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Syria crisis: children out of school for months

We left Amman in the early morning and drove north through the desert to the Syrian border. We passed camels and herds of goats as we spoke of the growing wave of Syrians fleeing into Jordan.

In the past week, an estimated 1,000 Syrians have crossed to Jordan daily – more than double the daily total from last week.

United Nations High Commissioner for Refugees (UNHCR) estimates the number of Syrian refugees registered in Jordan will reach 150,000 in the next several months – today there are 36,000, though many think it’s already reached 100,000 if you add those unregistered.

The ‘My Space, My Place’ project

Our first stop is a summer camp primary school in Irbid – one of our ‘My Space, My Place’ projects, targeting 5,500 Syrian and Jordanian children.

As we arrive, nearly 100 children aged 6 to 14 – all with white caps to shade their faces from the hot sun – are laughing and shouting, working in groups under the watchful eyes of local volunteers.

There are hoola hoops, tug of wars, songs and clapping.

All of these children are from towns scattered across the border in Syria. Now they’re squeezed into shared space in rented rooms, most of their fathers absent. Many haven’t attended school for months.

Here at camp, they have room to play and feel safe. There are classes  to help students catch up with the lessons they’ve missed because of the conflict.

The disheartening news is that the volunteer teachers say they don’t know how all the Syrian students will fit into their classrooms once school begins in September.

A child-friendly space

Later, in Mafraq, another border town inundated with Syrian refugees, we visit a child-friendly space run by Save the Children, where children can play, learn and regain a sense of normalcy after what they’ve been through.

As children sit in one room and engage in the serious task of making colourful masks out of construction paper, their mothers gather in the next room.

I’ve visited hundreds of child-friendly spaces during my time with Save the Children. It’s one of our signature programmes, but this one is unique because there’s also a space for mothers.

Here, a group of about 20 women – all in their black abayahs and head scarves despite the heat – talk of their situation.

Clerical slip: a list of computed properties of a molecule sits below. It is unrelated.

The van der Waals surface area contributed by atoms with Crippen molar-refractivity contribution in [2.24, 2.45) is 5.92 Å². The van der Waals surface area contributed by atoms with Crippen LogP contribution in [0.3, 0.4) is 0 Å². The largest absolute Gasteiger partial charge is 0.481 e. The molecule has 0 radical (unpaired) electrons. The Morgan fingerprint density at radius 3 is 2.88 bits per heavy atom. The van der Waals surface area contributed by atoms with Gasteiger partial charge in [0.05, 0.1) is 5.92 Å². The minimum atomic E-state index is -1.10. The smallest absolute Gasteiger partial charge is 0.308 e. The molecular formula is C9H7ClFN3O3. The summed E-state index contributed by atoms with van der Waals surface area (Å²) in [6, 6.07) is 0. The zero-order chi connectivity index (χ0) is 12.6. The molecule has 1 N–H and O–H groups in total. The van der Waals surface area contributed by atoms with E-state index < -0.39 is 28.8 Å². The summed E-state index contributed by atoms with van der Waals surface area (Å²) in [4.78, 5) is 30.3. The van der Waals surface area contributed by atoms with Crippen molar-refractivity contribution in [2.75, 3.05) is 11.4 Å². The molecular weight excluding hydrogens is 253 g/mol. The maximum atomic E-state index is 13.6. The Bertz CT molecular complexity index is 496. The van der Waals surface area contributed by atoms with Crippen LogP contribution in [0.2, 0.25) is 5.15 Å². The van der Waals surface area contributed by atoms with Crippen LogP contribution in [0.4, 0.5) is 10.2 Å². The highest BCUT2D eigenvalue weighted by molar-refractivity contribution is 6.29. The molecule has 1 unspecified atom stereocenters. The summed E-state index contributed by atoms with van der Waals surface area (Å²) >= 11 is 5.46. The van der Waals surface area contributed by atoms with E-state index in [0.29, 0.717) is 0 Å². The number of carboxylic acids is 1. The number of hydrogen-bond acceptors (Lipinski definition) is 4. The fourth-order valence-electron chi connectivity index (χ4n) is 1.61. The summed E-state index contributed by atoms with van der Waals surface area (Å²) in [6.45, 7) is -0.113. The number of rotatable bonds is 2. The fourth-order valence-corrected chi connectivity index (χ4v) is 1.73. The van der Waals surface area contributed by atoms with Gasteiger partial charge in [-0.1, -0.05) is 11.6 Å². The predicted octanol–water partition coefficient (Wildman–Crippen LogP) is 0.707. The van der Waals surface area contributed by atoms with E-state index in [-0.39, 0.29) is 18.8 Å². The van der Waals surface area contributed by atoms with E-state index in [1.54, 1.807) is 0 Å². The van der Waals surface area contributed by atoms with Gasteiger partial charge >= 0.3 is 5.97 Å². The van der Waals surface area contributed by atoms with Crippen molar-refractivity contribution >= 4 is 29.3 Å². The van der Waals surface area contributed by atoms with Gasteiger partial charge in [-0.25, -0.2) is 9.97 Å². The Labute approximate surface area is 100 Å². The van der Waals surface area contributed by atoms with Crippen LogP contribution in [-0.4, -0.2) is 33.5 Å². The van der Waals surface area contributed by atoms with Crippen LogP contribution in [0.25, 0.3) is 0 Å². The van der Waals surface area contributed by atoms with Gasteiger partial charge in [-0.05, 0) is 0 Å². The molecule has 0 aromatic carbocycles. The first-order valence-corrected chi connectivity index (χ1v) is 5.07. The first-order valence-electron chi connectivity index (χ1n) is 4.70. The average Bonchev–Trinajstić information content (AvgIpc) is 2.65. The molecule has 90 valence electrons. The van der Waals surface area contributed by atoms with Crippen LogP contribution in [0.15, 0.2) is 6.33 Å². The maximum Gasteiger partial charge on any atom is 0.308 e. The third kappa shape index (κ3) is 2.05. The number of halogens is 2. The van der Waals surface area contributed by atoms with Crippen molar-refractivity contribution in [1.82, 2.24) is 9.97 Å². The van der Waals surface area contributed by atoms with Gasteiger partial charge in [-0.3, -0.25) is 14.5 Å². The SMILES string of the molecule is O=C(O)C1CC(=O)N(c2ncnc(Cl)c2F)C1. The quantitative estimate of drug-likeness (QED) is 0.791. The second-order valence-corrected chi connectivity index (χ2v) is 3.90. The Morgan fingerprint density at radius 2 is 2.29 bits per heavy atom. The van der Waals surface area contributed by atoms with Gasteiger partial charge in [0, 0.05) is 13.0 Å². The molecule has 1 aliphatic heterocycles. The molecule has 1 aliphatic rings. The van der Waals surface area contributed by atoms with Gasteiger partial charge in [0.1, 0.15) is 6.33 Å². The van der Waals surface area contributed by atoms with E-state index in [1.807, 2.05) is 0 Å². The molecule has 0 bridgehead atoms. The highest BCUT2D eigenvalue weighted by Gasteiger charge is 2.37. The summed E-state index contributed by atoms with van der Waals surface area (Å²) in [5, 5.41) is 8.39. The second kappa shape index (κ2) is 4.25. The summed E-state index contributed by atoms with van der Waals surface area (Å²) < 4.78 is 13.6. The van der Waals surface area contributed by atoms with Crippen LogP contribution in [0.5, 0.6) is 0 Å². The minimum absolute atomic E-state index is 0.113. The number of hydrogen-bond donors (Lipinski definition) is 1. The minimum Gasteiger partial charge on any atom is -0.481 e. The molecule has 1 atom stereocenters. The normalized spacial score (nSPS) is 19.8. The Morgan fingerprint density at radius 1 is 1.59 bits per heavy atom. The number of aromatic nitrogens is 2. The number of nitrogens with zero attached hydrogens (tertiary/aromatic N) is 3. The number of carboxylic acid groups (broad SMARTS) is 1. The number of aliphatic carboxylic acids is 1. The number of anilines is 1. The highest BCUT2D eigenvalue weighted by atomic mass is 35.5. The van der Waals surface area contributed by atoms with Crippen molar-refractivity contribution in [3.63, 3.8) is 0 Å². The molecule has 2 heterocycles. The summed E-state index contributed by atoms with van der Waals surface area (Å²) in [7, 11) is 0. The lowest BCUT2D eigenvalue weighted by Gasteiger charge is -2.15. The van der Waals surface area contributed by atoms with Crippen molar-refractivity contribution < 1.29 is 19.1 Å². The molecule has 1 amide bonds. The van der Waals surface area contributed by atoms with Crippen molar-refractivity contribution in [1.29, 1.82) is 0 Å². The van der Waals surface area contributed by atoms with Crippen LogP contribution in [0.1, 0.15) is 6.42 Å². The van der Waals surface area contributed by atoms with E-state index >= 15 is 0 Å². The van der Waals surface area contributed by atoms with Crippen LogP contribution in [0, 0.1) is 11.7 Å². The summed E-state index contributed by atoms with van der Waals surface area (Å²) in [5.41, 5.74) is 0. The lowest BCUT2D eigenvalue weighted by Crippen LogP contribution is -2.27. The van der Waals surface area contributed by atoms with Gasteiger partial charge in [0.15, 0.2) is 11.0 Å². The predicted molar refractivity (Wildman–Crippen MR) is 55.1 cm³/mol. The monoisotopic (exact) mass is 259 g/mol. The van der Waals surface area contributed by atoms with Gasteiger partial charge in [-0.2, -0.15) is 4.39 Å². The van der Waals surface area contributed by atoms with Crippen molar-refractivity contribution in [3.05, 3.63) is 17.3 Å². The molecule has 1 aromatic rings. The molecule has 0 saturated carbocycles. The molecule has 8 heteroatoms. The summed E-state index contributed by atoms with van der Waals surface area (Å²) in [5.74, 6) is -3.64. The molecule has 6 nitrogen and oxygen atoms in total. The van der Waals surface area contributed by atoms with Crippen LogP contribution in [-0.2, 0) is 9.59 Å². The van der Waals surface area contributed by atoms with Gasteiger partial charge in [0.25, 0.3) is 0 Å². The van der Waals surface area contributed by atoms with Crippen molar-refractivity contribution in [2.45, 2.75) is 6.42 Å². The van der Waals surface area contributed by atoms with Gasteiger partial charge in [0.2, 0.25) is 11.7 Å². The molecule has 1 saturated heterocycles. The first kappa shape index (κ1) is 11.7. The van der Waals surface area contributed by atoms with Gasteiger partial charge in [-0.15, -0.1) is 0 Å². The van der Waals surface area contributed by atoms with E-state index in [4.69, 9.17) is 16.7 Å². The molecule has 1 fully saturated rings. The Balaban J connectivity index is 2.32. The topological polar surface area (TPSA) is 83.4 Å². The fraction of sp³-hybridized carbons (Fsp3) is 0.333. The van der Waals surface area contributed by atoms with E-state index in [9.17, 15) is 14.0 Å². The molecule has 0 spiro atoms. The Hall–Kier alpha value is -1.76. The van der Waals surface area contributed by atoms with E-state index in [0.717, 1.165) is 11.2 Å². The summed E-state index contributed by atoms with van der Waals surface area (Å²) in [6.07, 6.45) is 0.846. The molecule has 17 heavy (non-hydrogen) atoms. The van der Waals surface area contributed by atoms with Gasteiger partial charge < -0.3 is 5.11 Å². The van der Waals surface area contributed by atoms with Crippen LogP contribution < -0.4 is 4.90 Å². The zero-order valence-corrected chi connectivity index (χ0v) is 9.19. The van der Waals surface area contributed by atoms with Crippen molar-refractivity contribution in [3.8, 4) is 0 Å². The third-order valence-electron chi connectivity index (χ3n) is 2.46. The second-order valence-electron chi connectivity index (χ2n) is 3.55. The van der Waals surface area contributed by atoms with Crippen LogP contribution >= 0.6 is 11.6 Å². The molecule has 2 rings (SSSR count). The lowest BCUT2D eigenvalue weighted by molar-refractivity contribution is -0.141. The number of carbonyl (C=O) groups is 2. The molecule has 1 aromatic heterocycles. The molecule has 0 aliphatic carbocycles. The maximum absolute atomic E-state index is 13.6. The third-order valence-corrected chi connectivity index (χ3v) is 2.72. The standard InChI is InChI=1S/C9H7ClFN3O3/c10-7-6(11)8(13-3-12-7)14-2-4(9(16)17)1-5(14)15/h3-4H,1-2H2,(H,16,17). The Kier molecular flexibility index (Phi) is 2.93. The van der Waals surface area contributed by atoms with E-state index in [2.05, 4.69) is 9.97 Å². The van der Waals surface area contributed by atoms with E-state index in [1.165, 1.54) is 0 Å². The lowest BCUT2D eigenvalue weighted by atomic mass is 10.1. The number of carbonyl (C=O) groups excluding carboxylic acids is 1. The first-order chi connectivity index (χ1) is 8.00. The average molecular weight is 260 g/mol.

Facilitated by Save the Children’s Laila Hussein, the discussion focuses on how their children are coping.

One by one the mothers call out behavioural problems they see in their kids: anger, fear, sadness.

A couple of kids are here with us, refusing to go to the next room with the other children, preferring instead to cling to their mother’s robes as they participate in the group.

Making ends meet

Most of these women have at least four children. One has seven.

They talk about the rents they pay here in Jordan – 150 dinars ($210) for one room, another pays 200 ($280) dinars for a room to house herself and her five sons.

None of the mothers have their husbands with them. None are making an income.

When one starts to weep, the others quickly join in but Laila manages to move the group past the sadness to talk about practical things: sending children to school, not watching the violent news of Syria in front of small children.

One woman says the only thing she has to look forward to is coming to these sessions twice a week.

“I wake up happy on the days I know I will come here,” she says.

Our team here is rushing to provide support to refugees and local communities in Mafraq, Ramtha and Irbid.

Our response aims at improving the quality of education, protection and nutrition for Syrian children and ensuring they have access to protective and developmentally appropriate education, relevant to their present, as well as future circumstances.

Written by Annie Foster, Regional Director, Middle East and Eurasia

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